With roughly 3 million religious pilgrims partaking in the Hajj this weekend in Saudi Arabia - and many of those international visitors - for the fourth year in a row health officials around the globe are on alert for the possibility of seeing MERS infections among returning Hajjis.
While the potential is certainly there (see WHO: Mass Gatherings & MERS), so far, the Hajj has not turned out to be a serious factor in the dissemination of MERS-CoV.
But the MERS virus continues to evolve (see Epidemiology of a Novel Recombinant MERS-CoV in Humans in Saudi Arabia), and with it so potentially does the threat. This new clade - first identified in a patient 18 months ago and dubbed NRC-2015 - has quickly become the dominant strain in Saudi Arabia in both humans and camels.
During this same time period we've also seen some subtle changes in patient profiles, including a substantial jump in the number of asymptomatic cases (possibly due to better testing and surveillance), and a marked increase in cases attributed to `indirect camel contact'.
Whether these shifting patterns are due to a change in the virus, or to changes in KSA's surveillance and reporting, is unknown.
Trying to find out, researchers investigated 27 community acquired cases reported over a 2-month timespan from earlier this year, and found the NRC-2015 clade still king of the hill, and that half of the cases did not have the traditional risk exposures (camels, hospital or household exposure to known cases) for MERS acquisition.
But they noted: Among the remaining 12 case-patients without these risk factors, 7 were identified as having at least some exposure to persons with direct camel contact.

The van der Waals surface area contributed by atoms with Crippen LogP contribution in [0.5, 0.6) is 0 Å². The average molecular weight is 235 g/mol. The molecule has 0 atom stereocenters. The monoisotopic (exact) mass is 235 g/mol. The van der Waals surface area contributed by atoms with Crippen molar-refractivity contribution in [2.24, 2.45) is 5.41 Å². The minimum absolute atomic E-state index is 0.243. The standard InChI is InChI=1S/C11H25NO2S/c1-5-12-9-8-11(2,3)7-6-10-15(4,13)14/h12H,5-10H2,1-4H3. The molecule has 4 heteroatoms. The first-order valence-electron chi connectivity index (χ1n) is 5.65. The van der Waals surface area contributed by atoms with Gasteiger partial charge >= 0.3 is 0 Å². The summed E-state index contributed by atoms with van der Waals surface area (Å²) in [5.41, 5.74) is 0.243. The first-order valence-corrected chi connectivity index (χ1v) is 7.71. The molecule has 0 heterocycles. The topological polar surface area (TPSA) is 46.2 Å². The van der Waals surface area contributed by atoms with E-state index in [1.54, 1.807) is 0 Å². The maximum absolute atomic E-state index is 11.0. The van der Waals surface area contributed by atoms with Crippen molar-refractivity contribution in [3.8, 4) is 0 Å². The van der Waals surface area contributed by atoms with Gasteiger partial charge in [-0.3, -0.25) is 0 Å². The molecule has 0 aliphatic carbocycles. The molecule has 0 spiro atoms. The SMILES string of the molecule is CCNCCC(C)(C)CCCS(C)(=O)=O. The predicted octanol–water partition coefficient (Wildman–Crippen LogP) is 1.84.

Whether this indicates asymptomatic transmission of the virus, or transfer of infectious materials via fomites, or some other mechanism of virus transfer is unknown. The authors do say:
Our findings suggest that community and household exposure to persons with direct camel contact might play a role in MERS-CoV acquisition. Further investigation is needed to determine any specific roles of these interactions in MERS-CoV transmission.
Follow the link below to read the full letter.
Exposures among MERS Case-Patients, Saudi Arabia, January–February 2016
To the Editor: Risk factors for primary acquisition of Middle East respiratory syndrome (MERS) coronavirus (CoV) include recent direct contact with dromedary camels (1), but secondary transmission, associated with healthcare settings (2–4) or household contact (5), accounts for most reported cases.
Because persons with MERS often do not report any of these risk factors, we investigated MERS cases in Saudi Arabia during an apparent period of limited hospital transmission. Through telephone interviews of case-patients and information from routine investigations, we aimed to characterize exposures and to explore additional factors potentially important in disease transmission. We also genetically sequenced MERS-CoV from respiratory specimens to identify circulating strains.
For confirmed MERS cases (6) reported in Saudi Arabia during January–February 2016, we assessed exposures during the 2 weeks before illness onset (exposure period), including direct (1) and indirect camel contact; indirect contact was defined as 1) having visited settings where camels were kept but without having direct contact or 2) exposure to friends or household members who themselves had direct camel exposure (1). We assessed whether case-patients had worked at, visited, or been admitted to a healthcare setting or had contact with a person known to have MERS during the case-patient’s exposure period. We also asked about recent travel and if any household members were healthcare personnel. For persons too ill to participate or deceased, we interviewed relatives or close friends.
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Raafat F. Alhakeem, Claire M. MidgleyComments to Author , Abdullah M. Assiri, Mohammed Alessa, Hassan Al Hawaj, Abdulaziz Bin Saeed, Malak M. Almasri, Xiaoyan Lu, Glen R. Abedi, Osman Abdalla, Mutaz Mohammed, Homoud S. Algarni, Hail M. Al-Abdely, Ali Abraheem Alsharef, Randa Nooh, Dean D. Erdman, Susan I. Gerber, and John T. Watson